Several years ago I worked with my good friend and camping partner Phil Brennion, professional woodturner from Chino Valley, Arizona, to write an article on his method for turning translucent ponderosa pine vessels. Phil, a true turning perfectionist and demonstrator, has this infectious ability to get you to try new turning techniques and finishes.
Over a lifetime we hear and see tens-of-thousands of great ideas. It is our ability to put to action even a minute fraction of these tidbits that shapes our lives and determines our growth and skills. I refer to this practice as the Nugget Theory. Whether it be a demonstration, an article, or how-to video, it is the presenter’s responsibility to showcase meaningful and educational material. But ultimately, it is each person’s ability to put to practice pieces of this information that determines the value of the shared ideas. Like a miner panning for a single nugget of gold, our ability to grow stems from what not what we absorb, but what we employ. As a father, writer, speaker, and demonstrator, I’ve always strived to not only educate and entertain, but to get the audience to put to practice the knowledge that is shared.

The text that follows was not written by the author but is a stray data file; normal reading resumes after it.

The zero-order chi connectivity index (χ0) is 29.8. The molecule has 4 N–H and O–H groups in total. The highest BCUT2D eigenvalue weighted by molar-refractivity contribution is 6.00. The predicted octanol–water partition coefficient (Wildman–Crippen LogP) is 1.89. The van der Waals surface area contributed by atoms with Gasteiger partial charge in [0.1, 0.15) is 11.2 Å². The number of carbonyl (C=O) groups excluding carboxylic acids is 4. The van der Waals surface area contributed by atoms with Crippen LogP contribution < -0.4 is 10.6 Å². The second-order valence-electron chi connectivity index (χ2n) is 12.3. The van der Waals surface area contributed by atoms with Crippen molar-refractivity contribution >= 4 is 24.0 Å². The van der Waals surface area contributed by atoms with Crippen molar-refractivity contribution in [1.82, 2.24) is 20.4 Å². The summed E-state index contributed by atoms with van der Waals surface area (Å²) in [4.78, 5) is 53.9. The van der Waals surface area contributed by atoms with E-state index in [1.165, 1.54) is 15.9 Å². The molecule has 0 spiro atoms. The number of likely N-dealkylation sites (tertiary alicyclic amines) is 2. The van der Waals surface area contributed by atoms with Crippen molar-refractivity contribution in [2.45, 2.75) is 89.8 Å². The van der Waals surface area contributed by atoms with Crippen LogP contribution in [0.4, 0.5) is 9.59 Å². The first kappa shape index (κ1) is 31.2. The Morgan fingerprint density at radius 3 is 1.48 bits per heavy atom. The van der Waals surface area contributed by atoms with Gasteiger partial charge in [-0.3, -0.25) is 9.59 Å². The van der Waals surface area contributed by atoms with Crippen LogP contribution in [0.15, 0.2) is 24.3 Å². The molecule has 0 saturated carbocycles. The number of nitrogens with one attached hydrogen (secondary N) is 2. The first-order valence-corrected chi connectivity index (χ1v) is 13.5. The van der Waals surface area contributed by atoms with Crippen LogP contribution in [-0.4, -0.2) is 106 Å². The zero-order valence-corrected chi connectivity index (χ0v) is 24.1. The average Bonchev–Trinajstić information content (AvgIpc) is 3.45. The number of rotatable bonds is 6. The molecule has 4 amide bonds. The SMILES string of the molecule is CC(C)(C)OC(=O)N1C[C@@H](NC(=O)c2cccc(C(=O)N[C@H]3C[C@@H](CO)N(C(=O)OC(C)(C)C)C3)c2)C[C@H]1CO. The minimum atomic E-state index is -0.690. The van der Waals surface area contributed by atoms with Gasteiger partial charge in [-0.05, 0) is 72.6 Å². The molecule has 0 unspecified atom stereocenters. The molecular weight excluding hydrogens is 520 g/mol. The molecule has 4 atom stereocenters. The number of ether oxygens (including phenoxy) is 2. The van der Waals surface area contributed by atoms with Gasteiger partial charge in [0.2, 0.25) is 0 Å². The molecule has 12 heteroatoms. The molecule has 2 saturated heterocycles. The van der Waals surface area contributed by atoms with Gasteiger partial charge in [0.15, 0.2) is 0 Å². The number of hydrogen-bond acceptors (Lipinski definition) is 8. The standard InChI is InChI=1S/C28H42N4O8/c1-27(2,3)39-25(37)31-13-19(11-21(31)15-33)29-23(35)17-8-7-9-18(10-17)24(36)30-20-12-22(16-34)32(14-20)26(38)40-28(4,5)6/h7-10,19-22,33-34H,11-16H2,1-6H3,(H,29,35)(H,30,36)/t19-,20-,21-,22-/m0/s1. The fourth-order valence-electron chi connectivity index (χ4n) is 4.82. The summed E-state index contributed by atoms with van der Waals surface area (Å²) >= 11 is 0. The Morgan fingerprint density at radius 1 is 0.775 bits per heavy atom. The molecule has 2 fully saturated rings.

I’m convinced that driving back roads provides some of the America’s best adventures. A trip last fall down Oregon’s coast confirmed all that I enjoy about departures from boring interstate highways: you will meet talented, genuine people and with a little luck, stumble upon some great woodworking, too.
A few years back I was able to pick up some 2½”-thick maple burl slabs from Josh Brower in western Iowa. With a few days of rainy spring weather, I finally found the perfect excuse to turn some shot-filled paperweights from this figured stock. The first step is to cut the body blanks to rough size on the bandsaw using a 3/8″ blade. Read more